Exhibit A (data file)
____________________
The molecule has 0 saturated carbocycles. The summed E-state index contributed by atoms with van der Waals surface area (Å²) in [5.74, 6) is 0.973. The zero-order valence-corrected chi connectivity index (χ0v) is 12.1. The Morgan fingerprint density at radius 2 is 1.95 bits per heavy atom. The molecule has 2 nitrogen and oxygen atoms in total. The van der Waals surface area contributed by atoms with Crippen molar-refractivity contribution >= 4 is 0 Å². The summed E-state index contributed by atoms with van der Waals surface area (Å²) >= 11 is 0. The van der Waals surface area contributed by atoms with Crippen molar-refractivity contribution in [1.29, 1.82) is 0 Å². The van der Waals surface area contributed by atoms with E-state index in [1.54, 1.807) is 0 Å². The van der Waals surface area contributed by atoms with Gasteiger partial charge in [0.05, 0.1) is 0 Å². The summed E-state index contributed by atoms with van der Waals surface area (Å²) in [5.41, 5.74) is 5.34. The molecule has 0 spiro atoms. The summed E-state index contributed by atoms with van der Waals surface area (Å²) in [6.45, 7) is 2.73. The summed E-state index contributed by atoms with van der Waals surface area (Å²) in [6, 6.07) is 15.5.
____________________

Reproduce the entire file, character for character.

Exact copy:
The molecule has 0 saturated carbocycles. The summed E-state index contributed by atoms with van der Waals surface area (Å²) in [5.74, 6) is 0.973. The zero-order valence-corrected chi connectivity index (χ0v) is 12.1. The Morgan fingerprint density at radius 2 is 1.95 bits per heavy atom. The molecule has 2 nitrogen and oxygen atoms in total. The van der Waals surface area contributed by atoms with Crippen molar-refractivity contribution >= 4 is 0 Å². The summed E-state index contributed by atoms with van der Waals surface area (Å²) >= 11 is 0. The van der Waals surface area contributed by atoms with Crippen molar-refractivity contribution in [1.29, 1.82) is 0 Å². The van der Waals surface area contributed by atoms with E-state index in [1.54, 1.807) is 0 Å². The van der Waals surface area contributed by atoms with Gasteiger partial charge in [0.05, 0.1) is 0 Å². The summed E-state index contributed by atoms with van der Waals surface area (Å²) in [5.41, 5.74) is 5.34. The molecule has 0 spiro atoms. The summed E-state index contributed by atoms with van der Waals surface area (Å²) in [6.45, 7) is 2.73. The summed E-state index contributed by atoms with van der Waals surface area (Å²) in [6, 6.07) is 15.5.